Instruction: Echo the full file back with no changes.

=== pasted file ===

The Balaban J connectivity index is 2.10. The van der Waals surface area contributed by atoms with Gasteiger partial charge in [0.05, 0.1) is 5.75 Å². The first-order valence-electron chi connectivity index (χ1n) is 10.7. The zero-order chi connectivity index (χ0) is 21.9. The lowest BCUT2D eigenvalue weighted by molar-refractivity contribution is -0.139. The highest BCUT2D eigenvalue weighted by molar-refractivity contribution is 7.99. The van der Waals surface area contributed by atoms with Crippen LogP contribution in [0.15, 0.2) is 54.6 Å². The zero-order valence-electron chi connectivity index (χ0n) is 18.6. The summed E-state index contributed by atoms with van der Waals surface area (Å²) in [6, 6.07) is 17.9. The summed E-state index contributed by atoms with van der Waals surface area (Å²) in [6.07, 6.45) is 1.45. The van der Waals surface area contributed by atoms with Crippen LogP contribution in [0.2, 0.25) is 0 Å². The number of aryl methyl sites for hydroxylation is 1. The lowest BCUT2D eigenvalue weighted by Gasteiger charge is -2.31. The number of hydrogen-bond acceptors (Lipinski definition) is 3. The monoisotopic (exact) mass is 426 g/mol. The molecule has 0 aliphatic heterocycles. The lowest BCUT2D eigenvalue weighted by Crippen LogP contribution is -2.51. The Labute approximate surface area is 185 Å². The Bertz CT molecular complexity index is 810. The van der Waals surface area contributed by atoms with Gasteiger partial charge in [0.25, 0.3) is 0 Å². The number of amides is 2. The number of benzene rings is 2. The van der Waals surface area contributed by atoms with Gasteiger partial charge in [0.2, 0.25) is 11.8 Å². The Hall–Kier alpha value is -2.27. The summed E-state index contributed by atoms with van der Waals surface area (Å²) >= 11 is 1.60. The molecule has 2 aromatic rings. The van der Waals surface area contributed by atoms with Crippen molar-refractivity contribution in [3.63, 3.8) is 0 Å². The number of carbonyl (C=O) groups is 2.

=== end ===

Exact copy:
The Balaban J connectivity index is 2.10. The van der Waals surface area contributed by atoms with Gasteiger partial charge in [0.05, 0.1) is 5.75 Å². The first-order valence-electron chi connectivity index (χ1n) is 10.7. The zero-order chi connectivity index (χ0) is 21.9. The lowest BCUT2D eigenvalue weighted by molar-refractivity contribution is -0.139. The highest BCUT2D eigenvalue weighted by molar-refractivity contribution is 7.99. The van der Waals surface area contributed by atoms with Crippen LogP contribution in [0.15, 0.2) is 54.6 Å². The zero-order valence-electron chi connectivity index (χ0n) is 18.6. The summed E-state index contributed by atoms with van der Waals surface area (Å²) in [6, 6.07) is 17.9. The summed E-state index contributed by atoms with van der Waals surface area (Å²) in [6.07, 6.45) is 1.45. The van der Waals surface area contributed by atoms with Crippen LogP contribution in [0.2, 0.25) is 0 Å². The number of aryl methyl sites for hydroxylation is 1. The lowest BCUT2D eigenvalue weighted by Gasteiger charge is -2.31. The number of hydrogen-bond acceptors (Lipinski definition) is 3. The monoisotopic (exact) mass is 426 g/mol. The molecule has 0 aliphatic heterocycles. The lowest BCUT2D eigenvalue weighted by Crippen LogP contribution is -2.51. The Labute approximate surface area is 185 Å². The Bertz CT molecular complexity index is 810. The van der Waals surface area contributed by atoms with Gasteiger partial charge in [0.25, 0.3) is 0 Å². The number of amides is 2. The number of benzene rings is 2. The van der Waals surface area contributed by atoms with Gasteiger partial charge in [0.2, 0.25) is 11.8 Å². The Hall–Kier alpha value is -2.27. The summed E-state index contributed by atoms with van der Waals surface area (Å²) >= 11 is 1.60. The molecule has 2 aromatic rings. The van der Waals surface area contributed by atoms with Crippen molar-refractivity contribution in [3.63, 3.8) is 0 Å². The number of carbonyl (C=O) groups is 2.